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The Second Life Herald posted an interesting note today about a Second Life store called “Body Doubles.” Body Doubles (operated by ‘Persia Christensen’) sells avatar skins and shapes that resemble celebrities.

Body Doubles' Cameron Diaz AvatarThe right at issue is the “right of publicity.” Unlike copyright, trademark, or patent law, there’s no federal framework for the right of publicity — the right of publicity is enforced on a state by state basis. In California, (the most likely venue for enforcement of these rights) there is a well-developed body of law protecting celebrities’ rights to their own images. Other states offer varying degrees of protection, and some states have not formally recognized the right at all. Most of these protections arise from “common law” rather than statutes, meaning that the law comes from judges deciding cases rather than legislative action.

Virtually Blind Commentary

In general, a celebrity does have a right to prevent people from using his or her image. Because Body Doubles is selling “images” of celebrities in world, it is probably treading on those rights. A good example of enforcement is a recent lawsuit by Tom Cruise and Nicole Kidman against cosmetic retailer Sephora, which allegedly used the celebrity couples’ image without their permission in an advertising campaign.

In the event of a suit, however, Body Doubles would have a potential defense. Body Doubles could claim that the images are sufficiently artistic and interpretative to give them first amendment protection as artistic works.

Though the first amendment does provide some protection, “commercial speech” gets less protection than other kinds of speech. This is an unsettled field of law, but a recent case (Tiger Woods v. Jireh Publishing) helped clarify the interplay between first amendment protection and the right of publicity. In that case, an Ohio District Court held that a painting of Tiger Woods was protected by the first amendment as an artistic work. On appeal, the 6th Circuit affirmed the District Court’s holding.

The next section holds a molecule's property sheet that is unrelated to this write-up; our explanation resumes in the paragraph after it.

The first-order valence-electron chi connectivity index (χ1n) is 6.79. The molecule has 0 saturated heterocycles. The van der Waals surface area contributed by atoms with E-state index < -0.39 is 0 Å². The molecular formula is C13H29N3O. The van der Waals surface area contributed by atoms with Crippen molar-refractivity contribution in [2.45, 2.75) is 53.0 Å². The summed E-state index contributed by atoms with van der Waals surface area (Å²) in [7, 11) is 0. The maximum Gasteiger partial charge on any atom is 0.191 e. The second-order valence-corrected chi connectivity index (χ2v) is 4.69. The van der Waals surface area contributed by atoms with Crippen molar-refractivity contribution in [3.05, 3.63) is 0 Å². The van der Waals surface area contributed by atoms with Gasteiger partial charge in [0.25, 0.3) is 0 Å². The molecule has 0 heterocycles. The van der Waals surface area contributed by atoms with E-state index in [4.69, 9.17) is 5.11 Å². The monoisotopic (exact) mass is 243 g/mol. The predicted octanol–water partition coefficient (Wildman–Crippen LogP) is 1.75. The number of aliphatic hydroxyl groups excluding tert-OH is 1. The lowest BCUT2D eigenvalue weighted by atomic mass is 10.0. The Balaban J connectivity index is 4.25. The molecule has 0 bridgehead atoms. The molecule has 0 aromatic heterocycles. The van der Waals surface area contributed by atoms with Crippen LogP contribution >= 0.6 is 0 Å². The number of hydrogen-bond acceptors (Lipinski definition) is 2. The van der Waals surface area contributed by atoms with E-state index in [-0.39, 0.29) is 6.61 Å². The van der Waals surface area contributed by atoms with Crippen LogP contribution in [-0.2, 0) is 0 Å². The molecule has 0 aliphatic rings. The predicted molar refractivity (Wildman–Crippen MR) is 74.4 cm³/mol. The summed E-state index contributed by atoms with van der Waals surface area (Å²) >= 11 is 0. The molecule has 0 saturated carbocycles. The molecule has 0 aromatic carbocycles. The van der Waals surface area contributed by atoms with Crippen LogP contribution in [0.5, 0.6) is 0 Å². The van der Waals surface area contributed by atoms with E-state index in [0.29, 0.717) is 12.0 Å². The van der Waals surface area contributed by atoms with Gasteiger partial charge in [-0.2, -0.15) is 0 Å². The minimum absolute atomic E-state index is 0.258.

Notably, Body Doubles’ avatars of dead celebrities are likely no more protected than those of living stars. California’s 1985 Celebrities Rights Act protects the right of publicity for seventy years after the death of a celebrity.

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2 Responses to “Celebrity Look-Alike Avatars and the Right of Publicity”

  1. on 05 Mar 2007 at 2:45 amRick

    I am struggling to find much point to second life, here you have another example of a problem it creates. Take a look at http://luddites-or-la…d-life.html and let me know what you think

  2. on 25 Jun 2008 at 10:19 amMorgana

    I’m sorry, Rick…
    As a designer in Second Life, I have to wonder how ppl got on before, without it.
    Here, you have the perfect space for reclusive’s like myself, to be able to show the talents they have or even for a “normal” designer to show their merchandise, and see how it would be received by the general public before wasting a ton of money, on a piece of…. well you get the point.
    So what if she is making these shapes?? I love them!
    Have you ever noticed, it’s likely the ppl that make nothing, or do nothing, that sit around and bitch, about the ppl that ARE making, creating, doing things with their time…
    So here’s an idea..
    Get off your tush, and try the game, before you wank on it.

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